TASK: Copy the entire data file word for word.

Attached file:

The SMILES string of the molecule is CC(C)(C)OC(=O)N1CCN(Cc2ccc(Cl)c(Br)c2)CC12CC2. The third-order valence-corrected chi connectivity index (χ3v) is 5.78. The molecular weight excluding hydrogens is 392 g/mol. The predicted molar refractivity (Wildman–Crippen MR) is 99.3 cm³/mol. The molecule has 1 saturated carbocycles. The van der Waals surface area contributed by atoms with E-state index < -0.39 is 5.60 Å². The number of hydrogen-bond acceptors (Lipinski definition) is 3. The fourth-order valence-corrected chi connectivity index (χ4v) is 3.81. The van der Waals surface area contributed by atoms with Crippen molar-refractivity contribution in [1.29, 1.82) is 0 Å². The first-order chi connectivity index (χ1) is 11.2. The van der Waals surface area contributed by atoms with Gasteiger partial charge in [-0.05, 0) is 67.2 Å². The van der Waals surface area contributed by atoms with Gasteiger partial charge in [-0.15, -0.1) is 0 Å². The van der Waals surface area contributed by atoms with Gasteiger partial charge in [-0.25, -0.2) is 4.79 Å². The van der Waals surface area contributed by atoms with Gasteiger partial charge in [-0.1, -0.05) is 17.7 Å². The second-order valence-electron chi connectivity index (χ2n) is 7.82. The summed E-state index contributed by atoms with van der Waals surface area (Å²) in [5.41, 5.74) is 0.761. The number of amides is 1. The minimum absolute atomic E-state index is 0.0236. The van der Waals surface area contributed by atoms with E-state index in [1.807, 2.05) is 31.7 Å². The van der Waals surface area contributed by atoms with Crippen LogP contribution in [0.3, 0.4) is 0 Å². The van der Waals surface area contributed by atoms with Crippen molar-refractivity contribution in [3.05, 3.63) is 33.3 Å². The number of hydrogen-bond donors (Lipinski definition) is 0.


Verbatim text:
The SMILES string of the molecule is CC(C)(C)OC(=O)N1CCN(Cc2ccc(Cl)c(Br)c2)CC12CC2. The third-order valence-corrected chi connectivity index (χ3v) is 5.78. The molecular weight excluding hydrogens is 392 g/mol. The predicted molar refractivity (Wildman–Crippen MR) is 99.3 cm³/mol. The molecule has 1 saturated carbocycles. The van der Waals surface area contributed by atoms with E-state index < -0.39 is 5.60 Å². The number of hydrogen-bond acceptors (Lipinski definition) is 3. The fourth-order valence-corrected chi connectivity index (χ4v) is 3.81. The van der Waals surface area contributed by atoms with Crippen molar-refractivity contribution in [1.29, 1.82) is 0 Å². The first-order chi connectivity index (χ1) is 11.2. The van der Waals surface area contributed by atoms with Gasteiger partial charge in [-0.05, 0) is 67.2 Å². The van der Waals surface area contributed by atoms with Gasteiger partial charge in [-0.15, -0.1) is 0 Å². The van der Waals surface area contributed by atoms with Gasteiger partial charge in [-0.25, -0.2) is 4.79 Å². The van der Waals surface area contributed by atoms with Gasteiger partial charge in [-0.1, -0.05) is 17.7 Å². The second-order valence-electron chi connectivity index (χ2n) is 7.82. The summed E-state index contributed by atoms with van der Waals surface area (Å²) in [5.41, 5.74) is 0.761. The number of amides is 1. The minimum absolute atomic E-state index is 0.0236. The van der Waals surface area contributed by atoms with E-state index in [1.807, 2.05) is 31.7 Å². The van der Waals surface area contributed by atoms with Crippen LogP contribution in [0.3, 0.4) is 0 Å². The van der Waals surface area contributed by atoms with Crippen molar-refractivity contribution in [3.05, 3.63) is 33.3 Å². The number of hydrogen-bond donors (Lipinski definition) is 0.